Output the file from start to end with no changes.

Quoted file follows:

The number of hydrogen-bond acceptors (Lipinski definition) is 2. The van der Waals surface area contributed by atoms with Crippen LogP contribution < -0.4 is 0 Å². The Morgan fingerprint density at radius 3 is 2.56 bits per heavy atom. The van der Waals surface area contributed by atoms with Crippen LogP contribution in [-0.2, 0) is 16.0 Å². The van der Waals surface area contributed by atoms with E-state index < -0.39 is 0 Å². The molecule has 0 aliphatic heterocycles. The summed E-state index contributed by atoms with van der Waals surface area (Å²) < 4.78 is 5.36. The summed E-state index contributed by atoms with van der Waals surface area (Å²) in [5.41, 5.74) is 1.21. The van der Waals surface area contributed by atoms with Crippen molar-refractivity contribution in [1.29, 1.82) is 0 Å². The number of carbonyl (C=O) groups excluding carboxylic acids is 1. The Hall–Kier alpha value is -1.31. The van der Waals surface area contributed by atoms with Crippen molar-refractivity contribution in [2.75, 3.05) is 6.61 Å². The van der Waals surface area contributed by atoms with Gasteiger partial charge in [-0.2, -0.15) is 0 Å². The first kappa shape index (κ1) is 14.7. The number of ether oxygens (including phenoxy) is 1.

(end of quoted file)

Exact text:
The number of hydrogen-bond acceptors (Lipinski definition) is 2. The van der Waals surface area contributed by atoms with Crippen LogP contribution < -0.4 is 0 Å². The Morgan fingerprint density at radius 3 is 2.56 bits per heavy atom. The van der Waals surface area contributed by atoms with Crippen LogP contribution in [-0.2, 0) is 16.0 Å². The van der Waals surface area contributed by atoms with E-state index < -0.39 is 0 Å². The molecule has 0 aliphatic heterocycles. The summed E-state index contributed by atoms with van der Waals surface area (Å²) < 4.78 is 5.36. The summed E-state index contributed by atoms with van der Waals surface area (Å²) in [5.41, 5.74) is 1.21. The van der Waals surface area contributed by atoms with Crippen molar-refractivity contribution in [1.29, 1.82) is 0 Å². The number of carbonyl (C=O) groups excluding carboxylic acids is 1. The Hall–Kier alpha value is -1.31. The van der Waals surface area contributed by atoms with Crippen molar-refractivity contribution in [2.75, 3.05) is 6.61 Å². The van der Waals surface area contributed by atoms with Gasteiger partial charge in [-0.2, -0.15) is 0 Å². The first kappa shape index (κ1) is 14.7. The number of ether oxygens (including phenoxy) is 1.